On 22.10.2010 06:10, Tom Lane wrote:
Right at the moment I'm not seeing any way that the present exec_eval_simple_expr approach can be fixed to work safely in the presence of recursion. What I think we might have to do is give up on the idea of caching execution state trees across calls, instead using them just for the duration of a single plpgsql function call. I'm not sure what sort of runtime penalty might ensue. The whole design predates the plancache, and I think it was mostly intended to prevent having to re-parse-and-plan simple expressions every time. So a lot of that overhead has gone away anyway given the plancache, and maybe we shouldn't sweat too much about paying what remains.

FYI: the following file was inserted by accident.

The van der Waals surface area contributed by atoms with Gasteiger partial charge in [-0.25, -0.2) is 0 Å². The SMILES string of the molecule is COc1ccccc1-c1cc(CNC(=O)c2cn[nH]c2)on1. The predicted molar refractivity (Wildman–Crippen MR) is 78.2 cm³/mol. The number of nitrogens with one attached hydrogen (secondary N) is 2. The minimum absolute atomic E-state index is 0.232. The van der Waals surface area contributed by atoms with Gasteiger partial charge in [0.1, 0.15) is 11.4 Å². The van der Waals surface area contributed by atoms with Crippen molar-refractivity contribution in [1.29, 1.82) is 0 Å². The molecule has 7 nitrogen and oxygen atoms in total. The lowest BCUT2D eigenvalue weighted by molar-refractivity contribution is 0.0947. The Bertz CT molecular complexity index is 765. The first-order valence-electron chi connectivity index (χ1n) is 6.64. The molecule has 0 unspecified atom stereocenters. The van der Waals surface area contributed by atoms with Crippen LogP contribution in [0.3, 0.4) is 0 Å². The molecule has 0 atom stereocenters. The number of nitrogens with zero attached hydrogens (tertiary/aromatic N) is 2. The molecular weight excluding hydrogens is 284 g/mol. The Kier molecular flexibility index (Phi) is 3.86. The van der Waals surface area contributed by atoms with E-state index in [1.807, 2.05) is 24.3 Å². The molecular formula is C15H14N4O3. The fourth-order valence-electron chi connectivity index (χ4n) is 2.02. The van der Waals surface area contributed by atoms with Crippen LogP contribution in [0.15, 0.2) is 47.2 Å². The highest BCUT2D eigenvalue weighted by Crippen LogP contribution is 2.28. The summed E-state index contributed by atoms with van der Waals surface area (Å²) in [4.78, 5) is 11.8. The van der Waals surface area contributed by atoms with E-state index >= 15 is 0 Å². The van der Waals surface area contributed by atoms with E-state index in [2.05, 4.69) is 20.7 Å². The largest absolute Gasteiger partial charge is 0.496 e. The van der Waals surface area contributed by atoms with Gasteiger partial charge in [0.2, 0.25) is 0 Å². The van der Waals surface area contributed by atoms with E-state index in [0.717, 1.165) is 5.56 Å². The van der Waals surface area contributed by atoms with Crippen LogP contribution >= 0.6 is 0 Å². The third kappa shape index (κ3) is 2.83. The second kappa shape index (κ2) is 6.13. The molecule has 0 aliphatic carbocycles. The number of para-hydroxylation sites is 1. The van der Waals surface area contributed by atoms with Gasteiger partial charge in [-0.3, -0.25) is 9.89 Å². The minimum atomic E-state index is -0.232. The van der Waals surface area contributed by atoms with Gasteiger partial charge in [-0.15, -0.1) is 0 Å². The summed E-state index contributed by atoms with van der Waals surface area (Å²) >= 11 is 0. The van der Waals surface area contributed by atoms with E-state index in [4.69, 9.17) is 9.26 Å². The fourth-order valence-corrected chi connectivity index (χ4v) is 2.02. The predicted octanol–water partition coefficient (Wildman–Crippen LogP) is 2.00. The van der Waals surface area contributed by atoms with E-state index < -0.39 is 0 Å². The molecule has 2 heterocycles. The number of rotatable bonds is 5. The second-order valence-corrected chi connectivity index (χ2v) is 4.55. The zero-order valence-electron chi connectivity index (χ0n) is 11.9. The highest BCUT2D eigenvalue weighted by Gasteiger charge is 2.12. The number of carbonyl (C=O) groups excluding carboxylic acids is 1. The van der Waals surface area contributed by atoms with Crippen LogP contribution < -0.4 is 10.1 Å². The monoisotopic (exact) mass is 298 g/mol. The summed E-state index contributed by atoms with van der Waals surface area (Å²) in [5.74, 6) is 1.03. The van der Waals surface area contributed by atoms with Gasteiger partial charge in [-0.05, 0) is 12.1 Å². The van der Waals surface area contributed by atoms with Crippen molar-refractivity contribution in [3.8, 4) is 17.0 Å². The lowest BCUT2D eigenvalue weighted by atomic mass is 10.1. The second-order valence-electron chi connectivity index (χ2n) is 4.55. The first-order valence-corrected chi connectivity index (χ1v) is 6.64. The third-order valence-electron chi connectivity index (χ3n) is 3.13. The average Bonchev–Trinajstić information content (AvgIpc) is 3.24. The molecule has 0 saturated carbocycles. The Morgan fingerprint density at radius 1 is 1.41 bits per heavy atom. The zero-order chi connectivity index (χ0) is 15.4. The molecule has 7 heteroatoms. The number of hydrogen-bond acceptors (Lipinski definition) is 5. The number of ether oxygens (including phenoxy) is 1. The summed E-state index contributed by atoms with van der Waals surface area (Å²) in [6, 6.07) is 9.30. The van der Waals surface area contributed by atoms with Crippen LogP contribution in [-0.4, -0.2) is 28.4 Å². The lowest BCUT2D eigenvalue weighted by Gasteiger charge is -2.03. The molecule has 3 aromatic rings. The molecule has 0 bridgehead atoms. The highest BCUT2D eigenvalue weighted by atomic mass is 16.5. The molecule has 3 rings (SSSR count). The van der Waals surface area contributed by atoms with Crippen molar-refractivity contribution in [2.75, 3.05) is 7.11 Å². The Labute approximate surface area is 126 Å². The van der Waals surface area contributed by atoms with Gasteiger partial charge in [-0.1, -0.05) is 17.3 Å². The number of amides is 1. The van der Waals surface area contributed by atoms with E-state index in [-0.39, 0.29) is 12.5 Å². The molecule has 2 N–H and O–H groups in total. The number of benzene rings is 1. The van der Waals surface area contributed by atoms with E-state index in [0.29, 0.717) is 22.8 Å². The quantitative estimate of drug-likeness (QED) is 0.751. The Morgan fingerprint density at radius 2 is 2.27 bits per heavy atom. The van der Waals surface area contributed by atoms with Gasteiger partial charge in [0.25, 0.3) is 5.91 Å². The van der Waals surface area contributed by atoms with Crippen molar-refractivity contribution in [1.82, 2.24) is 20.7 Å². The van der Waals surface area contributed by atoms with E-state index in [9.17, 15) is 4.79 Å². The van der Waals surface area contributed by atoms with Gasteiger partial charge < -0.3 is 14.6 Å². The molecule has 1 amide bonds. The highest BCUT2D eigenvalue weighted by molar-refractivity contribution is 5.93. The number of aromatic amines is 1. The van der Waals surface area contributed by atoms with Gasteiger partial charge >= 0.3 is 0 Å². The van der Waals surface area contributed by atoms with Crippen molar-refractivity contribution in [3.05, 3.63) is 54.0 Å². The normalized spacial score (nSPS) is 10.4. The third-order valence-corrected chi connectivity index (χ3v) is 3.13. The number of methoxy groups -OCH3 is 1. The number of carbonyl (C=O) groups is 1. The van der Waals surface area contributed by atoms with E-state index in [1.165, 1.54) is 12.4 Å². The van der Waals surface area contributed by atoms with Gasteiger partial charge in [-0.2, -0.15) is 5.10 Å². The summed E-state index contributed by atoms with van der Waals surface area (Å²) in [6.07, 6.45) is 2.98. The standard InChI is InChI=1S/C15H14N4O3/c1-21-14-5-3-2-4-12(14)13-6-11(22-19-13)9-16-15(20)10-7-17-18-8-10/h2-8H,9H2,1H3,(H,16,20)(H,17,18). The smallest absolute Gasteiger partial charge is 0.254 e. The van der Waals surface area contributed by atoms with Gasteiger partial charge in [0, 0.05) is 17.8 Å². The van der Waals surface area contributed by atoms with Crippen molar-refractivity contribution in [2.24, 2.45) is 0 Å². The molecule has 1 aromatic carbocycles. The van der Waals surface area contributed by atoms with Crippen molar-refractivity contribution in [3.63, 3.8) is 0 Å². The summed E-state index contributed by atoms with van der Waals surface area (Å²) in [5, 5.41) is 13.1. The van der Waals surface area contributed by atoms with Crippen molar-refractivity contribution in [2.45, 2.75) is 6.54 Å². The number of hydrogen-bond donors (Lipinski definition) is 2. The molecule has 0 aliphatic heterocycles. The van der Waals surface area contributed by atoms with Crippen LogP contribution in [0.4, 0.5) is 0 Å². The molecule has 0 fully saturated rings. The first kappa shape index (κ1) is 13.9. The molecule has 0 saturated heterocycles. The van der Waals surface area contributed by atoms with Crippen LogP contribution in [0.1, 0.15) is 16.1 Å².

We should test and measure that.
(But on the third hand, what are we gonna do for back-patching to versions without the plancache?)
One simple idea is to keep a flag along with the executor state to indicate that the executor state is currently in use. Set it just before calling ExecEvalExpr, and reset afterwards. If the flag is already set in the beginning of exec_eval_simple_expr, we have recursed, and must create a new executor state.
-- Heikki Linnakangas EnterpriseDB http://www.enterprisedb.com -- Sent via pgsql-hackers mailing list (firstname.lastname@example.org) To make changes to your subscription: http://www.postgresql.org/mailpref/pgsql-hackers